To see them from above would be closest compared to that of a symphony writing itself right before your eyes and all of its music mixed perfectly. The sheer determination they held alone was enough to inspire any warm blooded man. Especially a medic. As a chopper medic, Corporal Will Levings was charged with keeping them alive from place to place, but he knew that these men kept each other alive in the grips of death.
In these battles, as the chopper swooped into position to evacuate them, these men would run to its protection. It, after all, was their lifeline and their way home. There were always remnants of the enemy in the distance who would stay around just to harass the troops as they tried to leave. Four other choppers
landed nearby and the good guys would run to them as well. The ones who were the last to enter were always the ones who ran backwards and hurled flash grenades behind everyone else making the enemy blind, if only a moment. Just enough time to set their fellow fighters free. The last chopper that landed would always find this row of troops and assist with the clearing of the area by unloading whatever payload they had before setting down. It made a mess of whatever was in the way and it worked.
All Because of War
Nothing deters a stalking enemy troop greater than a hail of bullets
and bombs from an approaching chopper.
The picture stuck in Will’s head as the choppers took off and went in their different directions home. It was a scene that he had been privy to more times than he could remember, but it sent chills down his spine every time. Even the way the choppers exited the LZ was symphonic. If a group of six or eight choppers
were seen together, they would become one large target, but when they are separate they dodge almost anything coming toward them. The timing of each chopper’s egress was rapid yet perfect to maximize protection and remain the perfect distance apart. Shortly after getting underway, the co-pilot put on some music and everything seemed perfect. A soothing breeze blew in through the open door and Will breathed a sigh of relief. Once again the mission was successful and the boys who put themselves
on the line were safely returning home.
As he stared outside, he felt the chopper bank hard to the right. He had to grab onto the chord that tethered him to the wall to keep from being thrown through the open door. His muscles tensed as he reached the support bar next to the seat and used it to pull himself into place. He had strapped himself in barely in time. Whew! Thank God for weight-lifting class. As he strapped in, he took the time to also thank God that he was still alive and not lying in the middle of the desert.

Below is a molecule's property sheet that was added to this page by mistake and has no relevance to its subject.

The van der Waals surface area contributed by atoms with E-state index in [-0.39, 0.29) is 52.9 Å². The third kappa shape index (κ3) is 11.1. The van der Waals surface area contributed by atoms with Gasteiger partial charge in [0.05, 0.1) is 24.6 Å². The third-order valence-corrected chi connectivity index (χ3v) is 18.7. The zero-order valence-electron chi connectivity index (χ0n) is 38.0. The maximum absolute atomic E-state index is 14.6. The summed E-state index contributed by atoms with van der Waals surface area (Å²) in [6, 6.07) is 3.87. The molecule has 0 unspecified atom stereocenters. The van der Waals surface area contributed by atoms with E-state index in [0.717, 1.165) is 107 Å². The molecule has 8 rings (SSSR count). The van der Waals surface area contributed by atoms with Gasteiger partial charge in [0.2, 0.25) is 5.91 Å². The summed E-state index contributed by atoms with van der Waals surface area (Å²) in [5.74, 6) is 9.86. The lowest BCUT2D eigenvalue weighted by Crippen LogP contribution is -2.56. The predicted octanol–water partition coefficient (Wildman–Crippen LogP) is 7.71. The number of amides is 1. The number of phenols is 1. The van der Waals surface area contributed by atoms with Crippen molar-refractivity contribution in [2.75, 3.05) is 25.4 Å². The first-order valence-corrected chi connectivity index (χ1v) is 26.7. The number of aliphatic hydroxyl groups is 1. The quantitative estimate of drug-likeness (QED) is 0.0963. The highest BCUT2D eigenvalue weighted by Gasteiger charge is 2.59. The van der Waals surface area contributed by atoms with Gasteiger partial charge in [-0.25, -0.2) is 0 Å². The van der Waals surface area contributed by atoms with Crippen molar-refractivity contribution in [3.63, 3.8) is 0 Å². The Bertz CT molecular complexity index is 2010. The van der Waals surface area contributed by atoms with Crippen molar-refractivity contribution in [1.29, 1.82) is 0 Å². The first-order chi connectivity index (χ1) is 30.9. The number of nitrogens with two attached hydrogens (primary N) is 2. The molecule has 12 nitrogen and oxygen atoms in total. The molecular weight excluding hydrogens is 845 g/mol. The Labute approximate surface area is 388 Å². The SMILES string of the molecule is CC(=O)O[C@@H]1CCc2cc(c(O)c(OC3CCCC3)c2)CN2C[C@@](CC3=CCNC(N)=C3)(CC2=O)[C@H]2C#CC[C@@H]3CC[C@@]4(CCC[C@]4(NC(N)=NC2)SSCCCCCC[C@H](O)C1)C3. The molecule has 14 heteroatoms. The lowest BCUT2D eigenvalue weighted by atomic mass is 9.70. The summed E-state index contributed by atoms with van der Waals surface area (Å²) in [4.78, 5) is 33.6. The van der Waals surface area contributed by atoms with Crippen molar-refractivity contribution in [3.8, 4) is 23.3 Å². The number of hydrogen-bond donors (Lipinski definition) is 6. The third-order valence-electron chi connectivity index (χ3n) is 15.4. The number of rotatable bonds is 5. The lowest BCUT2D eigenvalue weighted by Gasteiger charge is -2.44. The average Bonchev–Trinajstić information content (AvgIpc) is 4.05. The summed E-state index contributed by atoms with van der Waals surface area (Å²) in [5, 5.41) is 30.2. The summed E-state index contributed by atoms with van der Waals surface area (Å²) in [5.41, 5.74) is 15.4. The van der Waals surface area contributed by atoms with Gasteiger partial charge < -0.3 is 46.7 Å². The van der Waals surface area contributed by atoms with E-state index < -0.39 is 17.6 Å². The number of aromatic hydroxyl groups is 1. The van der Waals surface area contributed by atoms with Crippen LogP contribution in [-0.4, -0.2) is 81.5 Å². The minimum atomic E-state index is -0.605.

As the chopper swayed in almost perfect rhythm to the music, the pilots pointed and yelled coordinates and orders. They had inadvertently come across an enemy anti-aircraft post. Will jumped into the role of his alternate job, one that was only reserved for emergency situations. In normal flight operations his job was to simply watch over any litter patients on a stretcher. In emergency situations, he takes over communications so the pilots have time to do their jobs with such precision and concentration
that can only be attributed to the instinct gained from experience and practice but seen as magical. To have to worry
about answering to inquisitions about position, finding coordinates
on the GPS or figuring time frames would be a misuse of their focus, which needed to be on the controls of the aircraft and staying alive. The passengers in the cargo area held on for their lives as the chopper buckled to one side; the pilot was trying
to avoid more incoming flack. The music blared and seemed to emit from the air around them as they struggled to remain aloft and avoid destruction. The radical movements of the aircraft
suddenly ended with a harsh jolt and a tremendous explosion.
A ball of flames rolled into the open side door. The heat was so close to Will that every hair on his left arm was singed. A Surface to Air Missile, STAM, shattered one of the hover turbines causing the chopper to careen out of control. The chopper
was going to crash. It was going down quick, and there was nothing that anyone could do about it except to hold on; pucker up, which was merely a natural reaction; and pray.